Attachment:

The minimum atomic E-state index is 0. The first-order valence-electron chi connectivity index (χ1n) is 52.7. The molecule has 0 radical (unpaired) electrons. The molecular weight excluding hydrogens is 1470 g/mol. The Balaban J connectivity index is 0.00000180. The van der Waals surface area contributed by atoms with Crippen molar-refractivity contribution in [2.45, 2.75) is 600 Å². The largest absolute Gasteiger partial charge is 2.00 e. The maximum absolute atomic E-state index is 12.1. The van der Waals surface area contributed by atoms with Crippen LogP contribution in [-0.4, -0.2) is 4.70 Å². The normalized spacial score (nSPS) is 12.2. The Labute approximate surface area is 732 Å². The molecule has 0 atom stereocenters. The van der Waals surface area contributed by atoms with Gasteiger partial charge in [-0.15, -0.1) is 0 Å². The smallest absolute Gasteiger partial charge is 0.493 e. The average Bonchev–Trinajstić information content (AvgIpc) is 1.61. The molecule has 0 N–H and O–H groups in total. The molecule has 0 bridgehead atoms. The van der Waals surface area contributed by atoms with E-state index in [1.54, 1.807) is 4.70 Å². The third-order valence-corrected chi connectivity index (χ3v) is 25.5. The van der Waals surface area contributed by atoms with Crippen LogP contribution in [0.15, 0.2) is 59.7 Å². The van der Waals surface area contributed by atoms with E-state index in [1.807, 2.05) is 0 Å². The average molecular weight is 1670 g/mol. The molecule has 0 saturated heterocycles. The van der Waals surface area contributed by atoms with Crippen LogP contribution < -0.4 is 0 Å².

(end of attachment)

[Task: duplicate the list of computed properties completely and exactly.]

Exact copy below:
The minimum atomic E-state index is 0. The first-order valence-electron chi connectivity index (χ1n) is 52.7. The molecule has 0 radical (unpaired) electrons. The molecular weight excluding hydrogens is 1470 g/mol. The Balaban J connectivity index is 0.00000180. The van der Waals surface area contributed by atoms with Crippen molar-refractivity contribution in [2.45, 2.75) is 600 Å². The largest absolute Gasteiger partial charge is 2.00 e. The maximum absolute atomic E-state index is 12.1. The van der Waals surface area contributed by atoms with Crippen LogP contribution in [-0.4, -0.2) is 4.70 Å². The normalized spacial score (nSPS) is 12.2. The Labute approximate surface area is 732 Å². The molecule has 0 atom stereocenters. The van der Waals surface area contributed by atoms with Gasteiger partial charge in [-0.15, -0.1) is 0 Å². The smallest absolute Gasteiger partial charge is 0.493 e. The average Bonchev–Trinajstić information content (AvgIpc) is 1.61. The molecule has 0 N–H and O–H groups in total. The molecule has 0 bridgehead atoms. The van der Waals surface area contributed by atoms with E-state index in [1.54, 1.807) is 4.70 Å². The third-order valence-corrected chi connectivity index (χ3v) is 25.5. The van der Waals surface area contributed by atoms with Crippen LogP contribution in [0.15, 0.2) is 59.7 Å². The van der Waals surface area contributed by atoms with E-state index in [1.807, 2.05) is 0 Å². The average molecular weight is 1670 g/mol. The molecule has 0 saturated heterocycles. The van der Waals surface area contributed by atoms with Crippen LogP contribution < -0.4 is 0 Å².